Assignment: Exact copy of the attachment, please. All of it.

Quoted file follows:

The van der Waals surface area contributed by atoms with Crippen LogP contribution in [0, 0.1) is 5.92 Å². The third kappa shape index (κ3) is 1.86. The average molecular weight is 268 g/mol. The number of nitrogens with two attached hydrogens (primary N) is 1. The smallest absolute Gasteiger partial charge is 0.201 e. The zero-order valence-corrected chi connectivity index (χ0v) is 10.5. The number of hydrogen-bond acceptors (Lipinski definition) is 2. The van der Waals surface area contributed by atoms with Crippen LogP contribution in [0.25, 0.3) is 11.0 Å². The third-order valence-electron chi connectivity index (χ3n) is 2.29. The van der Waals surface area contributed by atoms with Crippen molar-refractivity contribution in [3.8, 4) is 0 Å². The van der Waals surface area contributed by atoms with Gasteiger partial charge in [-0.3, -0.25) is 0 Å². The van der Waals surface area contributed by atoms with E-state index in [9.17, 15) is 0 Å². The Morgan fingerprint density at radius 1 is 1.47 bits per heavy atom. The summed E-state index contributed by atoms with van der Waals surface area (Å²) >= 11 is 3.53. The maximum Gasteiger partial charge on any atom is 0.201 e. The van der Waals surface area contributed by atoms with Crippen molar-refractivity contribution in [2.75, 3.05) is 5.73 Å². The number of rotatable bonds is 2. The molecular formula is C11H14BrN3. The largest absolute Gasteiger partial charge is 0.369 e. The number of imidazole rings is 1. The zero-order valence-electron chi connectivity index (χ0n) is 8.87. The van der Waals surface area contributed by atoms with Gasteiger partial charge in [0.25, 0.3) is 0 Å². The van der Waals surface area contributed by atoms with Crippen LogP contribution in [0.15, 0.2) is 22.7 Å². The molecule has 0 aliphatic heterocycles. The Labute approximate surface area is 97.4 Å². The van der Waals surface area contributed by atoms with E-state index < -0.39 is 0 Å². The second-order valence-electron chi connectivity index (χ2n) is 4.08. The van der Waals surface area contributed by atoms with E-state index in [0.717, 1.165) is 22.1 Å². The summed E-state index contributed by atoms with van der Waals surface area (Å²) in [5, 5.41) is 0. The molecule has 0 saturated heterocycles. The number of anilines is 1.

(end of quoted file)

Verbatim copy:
The van der Waals surface area contributed by atoms with Crippen LogP contribution in [0, 0.1) is 5.92 Å². The third kappa shape index (κ3) is 1.86. The average molecular weight is 268 g/mol. The number of nitrogens with two attached hydrogens (primary N) is 1. The smallest absolute Gasteiger partial charge is 0.201 e. The zero-order valence-corrected chi connectivity index (χ0v) is 10.5. The number of hydrogen-bond acceptors (Lipinski definition) is 2. The van der Waals surface area contributed by atoms with Crippen LogP contribution in [0.25, 0.3) is 11.0 Å². The third-order valence-electron chi connectivity index (χ3n) is 2.29. The van der Waals surface area contributed by atoms with Crippen molar-refractivity contribution in [3.8, 4) is 0 Å². The van der Waals surface area contributed by atoms with Gasteiger partial charge in [-0.3, -0.25) is 0 Å². The van der Waals surface area contributed by atoms with E-state index in [9.17, 15) is 0 Å². The Morgan fingerprint density at radius 1 is 1.47 bits per heavy atom. The summed E-state index contributed by atoms with van der Waals surface area (Å²) >= 11 is 3.53. The maximum Gasteiger partial charge on any atom is 0.201 e. The van der Waals surface area contributed by atoms with Crippen molar-refractivity contribution in [2.75, 3.05) is 5.73 Å². The number of rotatable bonds is 2. The molecular formula is C11H14BrN3. The largest absolute Gasteiger partial charge is 0.369 e. The number of imidazole rings is 1. The zero-order valence-electron chi connectivity index (χ0n) is 8.87. The van der Waals surface area contributed by atoms with Gasteiger partial charge in [0.25, 0.3) is 0 Å². The van der Waals surface area contributed by atoms with Crippen LogP contribution in [0.15, 0.2) is 22.7 Å². The molecule has 0 aliphatic heterocycles. The Labute approximate surface area is 97.4 Å². The van der Waals surface area contributed by atoms with E-state index < -0.39 is 0 Å². The second-order valence-electron chi connectivity index (χ2n) is 4.08. The van der Waals surface area contributed by atoms with E-state index in [0.717, 1.165) is 22.1 Å². The summed E-state index contributed by atoms with van der Waals surface area (Å²) in [5, 5.41) is 0. The molecule has 0 saturated heterocycles. The number of anilines is 1.